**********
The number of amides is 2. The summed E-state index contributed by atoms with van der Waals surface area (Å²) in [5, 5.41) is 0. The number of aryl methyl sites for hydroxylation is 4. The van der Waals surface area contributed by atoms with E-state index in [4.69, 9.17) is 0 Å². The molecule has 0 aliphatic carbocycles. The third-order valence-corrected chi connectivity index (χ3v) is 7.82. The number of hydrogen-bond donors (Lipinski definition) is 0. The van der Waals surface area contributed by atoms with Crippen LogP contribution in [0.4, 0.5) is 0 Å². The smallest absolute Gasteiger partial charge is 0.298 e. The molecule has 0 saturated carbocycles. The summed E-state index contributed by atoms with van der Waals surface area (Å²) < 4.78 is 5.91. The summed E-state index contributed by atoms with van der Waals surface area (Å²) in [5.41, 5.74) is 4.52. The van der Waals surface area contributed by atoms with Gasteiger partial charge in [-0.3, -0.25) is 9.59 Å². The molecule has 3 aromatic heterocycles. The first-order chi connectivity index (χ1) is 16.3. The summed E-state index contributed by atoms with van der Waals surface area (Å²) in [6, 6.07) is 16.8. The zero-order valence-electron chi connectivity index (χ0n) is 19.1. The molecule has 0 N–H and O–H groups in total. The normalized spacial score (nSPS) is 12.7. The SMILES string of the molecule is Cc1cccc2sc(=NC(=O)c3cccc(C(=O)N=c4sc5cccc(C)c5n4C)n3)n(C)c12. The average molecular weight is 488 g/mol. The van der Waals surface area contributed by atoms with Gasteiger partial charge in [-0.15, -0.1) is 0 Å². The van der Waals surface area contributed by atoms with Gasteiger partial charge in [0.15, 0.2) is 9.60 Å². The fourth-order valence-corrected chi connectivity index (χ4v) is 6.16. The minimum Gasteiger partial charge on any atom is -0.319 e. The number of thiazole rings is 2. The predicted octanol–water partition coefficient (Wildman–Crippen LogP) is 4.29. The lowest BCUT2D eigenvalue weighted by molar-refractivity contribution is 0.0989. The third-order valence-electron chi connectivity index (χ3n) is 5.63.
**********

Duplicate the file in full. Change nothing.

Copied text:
The number of amides is 2. The summed E-state index contributed by atoms with van der Waals surface area (Å²) in [5, 5.41) is 0. The number of aryl methyl sites for hydroxylation is 4. The van der Waals surface area contributed by atoms with E-state index in [4.69, 9.17) is 0 Å². The molecule has 0 aliphatic carbocycles. The third-order valence-corrected chi connectivity index (χ3v) is 7.82. The number of hydrogen-bond donors (Lipinski definition) is 0. The van der Waals surface area contributed by atoms with Crippen LogP contribution in [0.4, 0.5) is 0 Å². The smallest absolute Gasteiger partial charge is 0.298 e. The molecule has 0 saturated carbocycles. The summed E-state index contributed by atoms with van der Waals surface area (Å²) < 4.78 is 5.91. The summed E-state index contributed by atoms with van der Waals surface area (Å²) in [5.41, 5.74) is 4.52. The van der Waals surface area contributed by atoms with Gasteiger partial charge in [-0.3, -0.25) is 9.59 Å². The molecule has 3 aromatic heterocycles. The first-order chi connectivity index (χ1) is 16.3. The summed E-state index contributed by atoms with van der Waals surface area (Å²) in [6, 6.07) is 16.8. The zero-order valence-electron chi connectivity index (χ0n) is 19.1. The molecule has 0 N–H and O–H groups in total. The normalized spacial score (nSPS) is 12.7. The SMILES string of the molecule is Cc1cccc2sc(=NC(=O)c3cccc(C(=O)N=c4sc5cccc(C)c5n4C)n3)n(C)c12. The average molecular weight is 488 g/mol. The van der Waals surface area contributed by atoms with Gasteiger partial charge in [-0.15, -0.1) is 0 Å². The van der Waals surface area contributed by atoms with Gasteiger partial charge in [0.15, 0.2) is 9.60 Å². The fourth-order valence-corrected chi connectivity index (χ4v) is 6.16. The minimum Gasteiger partial charge on any atom is -0.319 e. The number of thiazole rings is 2. The predicted octanol–water partition coefficient (Wildman–Crippen LogP) is 4.29. The lowest BCUT2D eigenvalue weighted by molar-refractivity contribution is 0.0989. The third-order valence-electron chi connectivity index (χ3n) is 5.63.